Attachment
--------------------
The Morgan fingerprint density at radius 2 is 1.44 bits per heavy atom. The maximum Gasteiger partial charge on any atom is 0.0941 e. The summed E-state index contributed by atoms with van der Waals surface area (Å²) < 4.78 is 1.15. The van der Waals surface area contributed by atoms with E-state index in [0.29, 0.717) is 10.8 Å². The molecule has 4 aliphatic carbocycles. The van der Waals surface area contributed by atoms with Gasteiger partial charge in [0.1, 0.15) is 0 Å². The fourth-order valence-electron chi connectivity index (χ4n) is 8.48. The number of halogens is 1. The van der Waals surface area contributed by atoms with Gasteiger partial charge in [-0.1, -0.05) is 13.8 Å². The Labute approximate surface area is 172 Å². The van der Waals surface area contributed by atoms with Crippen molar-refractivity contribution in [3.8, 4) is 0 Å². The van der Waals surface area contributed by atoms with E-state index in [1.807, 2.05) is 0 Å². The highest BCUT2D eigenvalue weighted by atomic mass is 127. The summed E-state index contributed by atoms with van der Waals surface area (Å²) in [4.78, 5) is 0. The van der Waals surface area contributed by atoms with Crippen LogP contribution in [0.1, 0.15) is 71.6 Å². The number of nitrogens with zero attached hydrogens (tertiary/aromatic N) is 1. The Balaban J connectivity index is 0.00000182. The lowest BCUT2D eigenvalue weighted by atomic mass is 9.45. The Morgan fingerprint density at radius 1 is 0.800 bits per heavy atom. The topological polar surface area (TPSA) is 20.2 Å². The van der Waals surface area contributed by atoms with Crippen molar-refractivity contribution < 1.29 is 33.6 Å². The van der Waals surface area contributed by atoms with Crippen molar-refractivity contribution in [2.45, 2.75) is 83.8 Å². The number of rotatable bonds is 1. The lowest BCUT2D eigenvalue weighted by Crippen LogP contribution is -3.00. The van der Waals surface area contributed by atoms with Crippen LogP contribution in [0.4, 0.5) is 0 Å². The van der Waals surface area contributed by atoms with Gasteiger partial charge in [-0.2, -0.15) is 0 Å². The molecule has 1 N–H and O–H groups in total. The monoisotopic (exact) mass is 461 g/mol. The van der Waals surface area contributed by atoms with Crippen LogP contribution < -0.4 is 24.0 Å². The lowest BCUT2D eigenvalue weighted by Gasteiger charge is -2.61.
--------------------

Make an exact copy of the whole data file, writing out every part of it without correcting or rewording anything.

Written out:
The Morgan fingerprint density at radius 2 is 1.44 bits per heavy atom. The maximum Gasteiger partial charge on any atom is 0.0941 e. The summed E-state index contributed by atoms with van der Waals surface area (Å²) < 4.78 is 1.15. The van der Waals surface area contributed by atoms with E-state index in [0.29, 0.717) is 10.8 Å². The molecule has 4 aliphatic carbocycles. The van der Waals surface area contributed by atoms with Gasteiger partial charge in [0.1, 0.15) is 0 Å². The fourth-order valence-electron chi connectivity index (χ4n) is 8.48. The number of halogens is 1. The van der Waals surface area contributed by atoms with Gasteiger partial charge in [-0.1, -0.05) is 13.8 Å². The Labute approximate surface area is 172 Å². The van der Waals surface area contributed by atoms with Crippen molar-refractivity contribution in [3.8, 4) is 0 Å². The van der Waals surface area contributed by atoms with E-state index in [1.807, 2.05) is 0 Å². The highest BCUT2D eigenvalue weighted by atomic mass is 127. The summed E-state index contributed by atoms with van der Waals surface area (Å²) in [4.78, 5) is 0. The van der Waals surface area contributed by atoms with Crippen LogP contribution in [0.1, 0.15) is 71.6 Å². The number of nitrogens with zero attached hydrogens (tertiary/aromatic N) is 1. The Balaban J connectivity index is 0.00000182. The lowest BCUT2D eigenvalue weighted by atomic mass is 9.45. The Morgan fingerprint density at radius 1 is 0.800 bits per heavy atom. The topological polar surface area (TPSA) is 20.2 Å². The van der Waals surface area contributed by atoms with Crippen molar-refractivity contribution < 1.29 is 33.6 Å². The van der Waals surface area contributed by atoms with Crippen molar-refractivity contribution in [2.45, 2.75) is 83.8 Å². The number of rotatable bonds is 1. The lowest BCUT2D eigenvalue weighted by Crippen LogP contribution is -3.00. The van der Waals surface area contributed by atoms with Crippen LogP contribution in [0.4, 0.5) is 0 Å². The van der Waals surface area contributed by atoms with Gasteiger partial charge in [-0.2, -0.15) is 0 Å². The molecule has 1 N–H and O–H groups in total. The monoisotopic (exact) mass is 461 g/mol. The van der Waals surface area contributed by atoms with Crippen LogP contribution < -0.4 is 24.0 Å². The lowest BCUT2D eigenvalue weighted by Gasteiger charge is -2.61.